When I first read of the survey (one story on it linked here) of how members of the public consistently overestimate the percentage of gays in the general population, I was not terribly surprised. Dismayed, yes – as it appeared that the younger cohort estimated the proportion of gay to straight at almost a third, which I thought would have run slap up against that cohort’s observation of the world around them. The actual percentage is round and about two percent, which tracks with my own real-world observation – but I can hardly blame the kids for assuming a much higher figure, knowing how many media creations prominently feature gay characters. Looking at TV shows, movies, books, games, the celebrity culture … one might very well assume that ‘gay’ constitutes a much larger portion of public space than they actually occupy, on a strictly numerical basis. The various media reflect ‘gay’ at several times their normal size. Like my neighbor’s basset hounds; it’s not that there are many, but the bassets are so very loud, a casual observer might assume that there are many more, based on the racket.
Anyway, I was briefly amused by the whole matter at the time – of media-cultural perception at odds with observed reality. But in the last few weeks, what with the continuing protests regarding the deaths of black men in altercations with police officers, I’ve begun to wonder if there isn’t a whole ‘nother cultural perception at odds with reality, only this time it is the reality that isn’t observed, just the perception covering it over it in a particularly opaque veil.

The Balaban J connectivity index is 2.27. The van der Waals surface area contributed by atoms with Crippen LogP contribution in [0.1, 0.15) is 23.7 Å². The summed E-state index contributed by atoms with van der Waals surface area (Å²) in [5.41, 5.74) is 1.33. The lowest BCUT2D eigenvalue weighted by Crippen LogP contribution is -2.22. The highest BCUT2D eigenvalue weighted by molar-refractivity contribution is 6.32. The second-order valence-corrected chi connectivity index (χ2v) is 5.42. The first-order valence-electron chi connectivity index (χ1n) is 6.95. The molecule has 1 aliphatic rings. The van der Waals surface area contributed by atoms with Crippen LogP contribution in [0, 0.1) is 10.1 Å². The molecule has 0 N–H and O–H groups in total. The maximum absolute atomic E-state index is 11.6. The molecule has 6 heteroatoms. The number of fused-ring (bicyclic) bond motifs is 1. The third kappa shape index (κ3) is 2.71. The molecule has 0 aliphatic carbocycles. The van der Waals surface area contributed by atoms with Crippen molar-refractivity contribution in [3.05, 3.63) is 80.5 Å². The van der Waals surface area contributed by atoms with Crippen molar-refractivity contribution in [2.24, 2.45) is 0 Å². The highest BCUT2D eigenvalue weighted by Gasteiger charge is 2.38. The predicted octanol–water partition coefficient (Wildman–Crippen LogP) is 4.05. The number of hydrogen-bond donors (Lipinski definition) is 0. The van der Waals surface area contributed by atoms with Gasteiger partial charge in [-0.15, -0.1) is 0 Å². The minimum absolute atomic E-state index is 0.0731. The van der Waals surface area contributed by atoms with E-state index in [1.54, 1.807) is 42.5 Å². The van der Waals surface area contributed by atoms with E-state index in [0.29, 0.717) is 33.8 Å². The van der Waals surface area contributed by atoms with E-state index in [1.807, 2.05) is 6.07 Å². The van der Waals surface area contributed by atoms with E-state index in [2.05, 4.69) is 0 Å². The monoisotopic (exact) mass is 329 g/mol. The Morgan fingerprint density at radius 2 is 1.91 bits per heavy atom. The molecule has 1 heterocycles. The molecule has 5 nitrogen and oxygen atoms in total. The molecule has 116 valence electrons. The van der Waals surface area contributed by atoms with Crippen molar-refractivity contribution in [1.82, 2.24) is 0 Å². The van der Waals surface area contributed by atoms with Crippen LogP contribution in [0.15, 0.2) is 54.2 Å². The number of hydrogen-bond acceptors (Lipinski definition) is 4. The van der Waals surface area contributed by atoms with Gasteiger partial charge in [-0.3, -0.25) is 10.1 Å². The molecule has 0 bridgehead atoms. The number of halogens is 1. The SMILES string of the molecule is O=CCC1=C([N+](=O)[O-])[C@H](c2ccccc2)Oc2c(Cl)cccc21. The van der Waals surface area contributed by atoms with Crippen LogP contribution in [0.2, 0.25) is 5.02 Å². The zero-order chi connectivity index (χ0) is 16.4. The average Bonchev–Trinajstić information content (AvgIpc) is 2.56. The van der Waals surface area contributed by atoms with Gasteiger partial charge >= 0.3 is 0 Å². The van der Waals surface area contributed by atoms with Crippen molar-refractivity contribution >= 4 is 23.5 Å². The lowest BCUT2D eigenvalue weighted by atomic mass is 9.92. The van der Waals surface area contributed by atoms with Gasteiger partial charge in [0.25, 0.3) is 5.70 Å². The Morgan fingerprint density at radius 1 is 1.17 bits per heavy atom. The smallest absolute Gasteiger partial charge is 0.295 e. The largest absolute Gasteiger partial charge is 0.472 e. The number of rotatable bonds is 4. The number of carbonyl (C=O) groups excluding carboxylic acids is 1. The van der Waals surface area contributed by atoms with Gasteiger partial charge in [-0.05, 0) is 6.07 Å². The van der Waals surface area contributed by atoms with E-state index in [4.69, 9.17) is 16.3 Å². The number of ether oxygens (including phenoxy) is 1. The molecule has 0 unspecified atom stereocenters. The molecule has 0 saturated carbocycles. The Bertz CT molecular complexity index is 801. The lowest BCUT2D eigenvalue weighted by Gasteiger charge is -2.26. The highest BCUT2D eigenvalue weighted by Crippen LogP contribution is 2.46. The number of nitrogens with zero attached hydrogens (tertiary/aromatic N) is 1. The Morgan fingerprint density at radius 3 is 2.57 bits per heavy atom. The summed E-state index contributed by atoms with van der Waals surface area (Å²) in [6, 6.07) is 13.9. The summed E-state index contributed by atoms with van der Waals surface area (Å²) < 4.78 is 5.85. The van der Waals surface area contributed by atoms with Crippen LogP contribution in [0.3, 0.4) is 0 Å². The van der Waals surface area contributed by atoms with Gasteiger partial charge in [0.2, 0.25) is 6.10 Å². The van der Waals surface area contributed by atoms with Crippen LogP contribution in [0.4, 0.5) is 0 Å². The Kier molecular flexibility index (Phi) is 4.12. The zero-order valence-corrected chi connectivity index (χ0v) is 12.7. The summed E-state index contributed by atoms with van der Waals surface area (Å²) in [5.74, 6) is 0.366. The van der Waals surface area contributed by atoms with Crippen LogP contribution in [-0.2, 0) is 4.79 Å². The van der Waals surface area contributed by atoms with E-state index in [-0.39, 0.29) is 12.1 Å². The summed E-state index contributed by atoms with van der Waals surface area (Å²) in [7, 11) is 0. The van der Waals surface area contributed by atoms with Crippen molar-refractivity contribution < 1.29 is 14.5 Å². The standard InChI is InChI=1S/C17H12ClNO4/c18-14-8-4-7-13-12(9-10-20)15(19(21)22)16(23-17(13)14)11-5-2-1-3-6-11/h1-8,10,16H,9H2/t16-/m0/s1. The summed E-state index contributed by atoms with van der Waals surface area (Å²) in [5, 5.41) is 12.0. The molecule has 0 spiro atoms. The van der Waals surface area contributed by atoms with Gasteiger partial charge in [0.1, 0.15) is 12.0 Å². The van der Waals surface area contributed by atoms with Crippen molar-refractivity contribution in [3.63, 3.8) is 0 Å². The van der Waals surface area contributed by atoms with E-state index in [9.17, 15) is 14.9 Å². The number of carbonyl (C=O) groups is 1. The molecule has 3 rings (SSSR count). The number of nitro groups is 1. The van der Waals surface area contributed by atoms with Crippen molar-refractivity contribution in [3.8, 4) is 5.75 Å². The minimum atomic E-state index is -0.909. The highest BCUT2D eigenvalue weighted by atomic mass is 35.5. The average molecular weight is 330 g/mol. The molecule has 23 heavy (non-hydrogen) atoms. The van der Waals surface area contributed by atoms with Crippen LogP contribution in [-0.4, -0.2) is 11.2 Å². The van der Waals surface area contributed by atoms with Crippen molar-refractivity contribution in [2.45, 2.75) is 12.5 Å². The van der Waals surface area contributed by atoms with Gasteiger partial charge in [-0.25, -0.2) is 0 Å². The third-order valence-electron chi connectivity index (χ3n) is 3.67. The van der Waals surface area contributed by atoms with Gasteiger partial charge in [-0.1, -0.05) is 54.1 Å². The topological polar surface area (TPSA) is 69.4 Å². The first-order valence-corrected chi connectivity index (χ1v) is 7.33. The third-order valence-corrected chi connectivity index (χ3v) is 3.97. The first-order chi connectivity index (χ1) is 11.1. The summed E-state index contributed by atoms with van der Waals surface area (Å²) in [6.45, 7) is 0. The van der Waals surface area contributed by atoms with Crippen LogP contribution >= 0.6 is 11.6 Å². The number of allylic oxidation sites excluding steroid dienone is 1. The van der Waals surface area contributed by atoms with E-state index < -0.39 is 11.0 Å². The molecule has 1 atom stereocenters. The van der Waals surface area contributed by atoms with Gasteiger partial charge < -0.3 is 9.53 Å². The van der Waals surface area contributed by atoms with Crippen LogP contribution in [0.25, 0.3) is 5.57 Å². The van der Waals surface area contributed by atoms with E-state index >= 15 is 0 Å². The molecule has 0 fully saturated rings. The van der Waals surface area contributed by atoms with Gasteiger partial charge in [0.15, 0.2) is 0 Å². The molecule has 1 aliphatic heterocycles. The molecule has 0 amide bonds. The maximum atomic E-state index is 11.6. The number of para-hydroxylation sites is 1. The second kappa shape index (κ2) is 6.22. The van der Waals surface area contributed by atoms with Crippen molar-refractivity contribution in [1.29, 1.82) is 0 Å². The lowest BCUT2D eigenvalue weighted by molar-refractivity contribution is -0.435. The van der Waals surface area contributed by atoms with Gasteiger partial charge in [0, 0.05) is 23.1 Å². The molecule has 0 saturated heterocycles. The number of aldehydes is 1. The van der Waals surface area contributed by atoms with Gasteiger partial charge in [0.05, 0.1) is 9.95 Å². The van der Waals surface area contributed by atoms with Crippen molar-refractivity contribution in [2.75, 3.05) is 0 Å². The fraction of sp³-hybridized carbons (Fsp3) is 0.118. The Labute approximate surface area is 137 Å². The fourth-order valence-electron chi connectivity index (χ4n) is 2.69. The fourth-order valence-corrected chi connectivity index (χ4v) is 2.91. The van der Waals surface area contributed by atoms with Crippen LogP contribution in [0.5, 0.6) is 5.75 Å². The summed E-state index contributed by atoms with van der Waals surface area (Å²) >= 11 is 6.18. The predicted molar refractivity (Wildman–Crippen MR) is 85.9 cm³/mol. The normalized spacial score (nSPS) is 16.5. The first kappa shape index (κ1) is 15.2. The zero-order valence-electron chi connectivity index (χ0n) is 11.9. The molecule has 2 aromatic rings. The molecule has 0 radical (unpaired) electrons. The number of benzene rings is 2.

I ought to start off on this particular thought-train by noting that I have lived in South Texas now for a little less than twenty years; likely I am affected by the same kind of cultural veiling, in that I don’t really see ‘Hispanic’ as the ‘other’ when I look at a crowd of people here; I’m not mentally breaking down that crowd into racial/cultural components. Spoken Spanish and Spanish surnames, conjunto music and bright colors, hot pepper salsa and the Virgin of Guadalupe are all just a part of the background white noise as it were; comfortable, appreciated, and expected. Even going up into the Hill Country, where the common surnames tend to be Germanic and Anglo rather than Hispanic – it still appears pretty homogenous – and also pretty pale to medium-tan colored to me. The occasional doom-laden and/or gloating-at-the-prospect forecast that ‘white’ people will be a minority in these here United States which appears now and again in discussions of racial categories seems pretty laughable, when I look around where I live. Not saying it wouldn’t happen, of course; but consciously or unconsciously, as humans we tend to base assumptions about the relative unknown on what we do know and observe around us in real-life, real-time.
And I wonder, when considering the near-riots in Ferguson, and the principally black protests – especially in cities with a large black population – I’ve begun to wonder if the urban black population doesn’t see themselves at several times their normal size. A combination of self- or economic isolation in particular neighborhoods, media saturation, the results of affirmative action in hiring for everything from federal jobs to high-profile media personalities, half a century of media, intellectual and political stroking … has all this and more given African-Americans an unconscious self-visualization of themselves at several times natural size? When the average African-American thinks of themselves as part of the American public, are they thinking of themselves as a much larger and more influential part of it then they really are? Discuss.